UCSC's Paul Lubeck provides analysis on insurgency in Nigeria's north

Coordinated bombings Friday (January 20) struck the northern Nigerian city of Kano where UCSC sociology professor Paul Lubeck conducted research last summer and where many students have worked as interns as part of UCSC's Global Information Internship Program (GIIP).

News reports say insurgents set off a wave of suicide bombings directed against police, state security, and immigration offices in Nigeria's largest city in the predominantly Muslim north.

Lubeck, co-director of UCSC's Center for Global, International, and Regional Studies (CGIRS), spent six weeks last summer conducting research in Kano.

"It's very dangerous and very sad," Lubeck said of the recent bombings.

Saturday, Al Jazeera interviewed Lubeck about Boko Haram, the extremist group that claimed responsibility for the bombings.

Lubeck is scheduled to meet with U.S. State Department officials in Washington, D. C. next week to discuss possible resolutions of the crisis in northern Nigeria.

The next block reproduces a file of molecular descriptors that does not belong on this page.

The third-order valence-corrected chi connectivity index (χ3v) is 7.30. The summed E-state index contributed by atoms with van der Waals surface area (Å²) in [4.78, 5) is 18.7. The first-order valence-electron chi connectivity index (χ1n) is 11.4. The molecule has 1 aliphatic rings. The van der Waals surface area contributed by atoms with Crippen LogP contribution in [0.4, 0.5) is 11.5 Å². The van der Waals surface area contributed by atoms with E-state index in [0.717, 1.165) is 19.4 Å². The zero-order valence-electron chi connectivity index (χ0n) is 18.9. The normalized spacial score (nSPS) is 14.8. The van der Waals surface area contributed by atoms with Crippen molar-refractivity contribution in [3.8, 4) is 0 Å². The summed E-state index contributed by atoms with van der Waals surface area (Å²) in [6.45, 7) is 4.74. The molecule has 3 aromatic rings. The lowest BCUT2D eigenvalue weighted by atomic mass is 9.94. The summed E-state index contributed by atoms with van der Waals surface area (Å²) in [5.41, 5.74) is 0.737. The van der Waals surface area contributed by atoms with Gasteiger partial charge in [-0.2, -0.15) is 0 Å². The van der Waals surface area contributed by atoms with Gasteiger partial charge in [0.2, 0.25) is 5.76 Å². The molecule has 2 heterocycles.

International news media frequently turn to Lubeck for analysis of the increasingly violent insurgency in the northern portion of the country. When at least 39 people were killed in Christmas Day attacks on Christian churches there, PBS NewsHour anchor Margaret Warner interviewed Lubeck about the origins of Boko Haram.

Last August, when the same Islamist insurgent group claimed responsibility for bombings at the UN headquarters in Nigeria's capital, the New York Times and BBC World Service sought Lubeck's comments.

Nigeria is Africa's most populous nation with approximately 166 million people. Roughly half are Muslim, more than in Egypt, the Arab world's largest country.

Lubeck said the strife in the north is the result of an enormous demographic explosion, mass unemployment, radical Islamic preachers, directionless government policies, and now a full-blown insurrection. His research in Nigeria includes working with industrialists and policy makers Kano who are trying to invigorate the economy.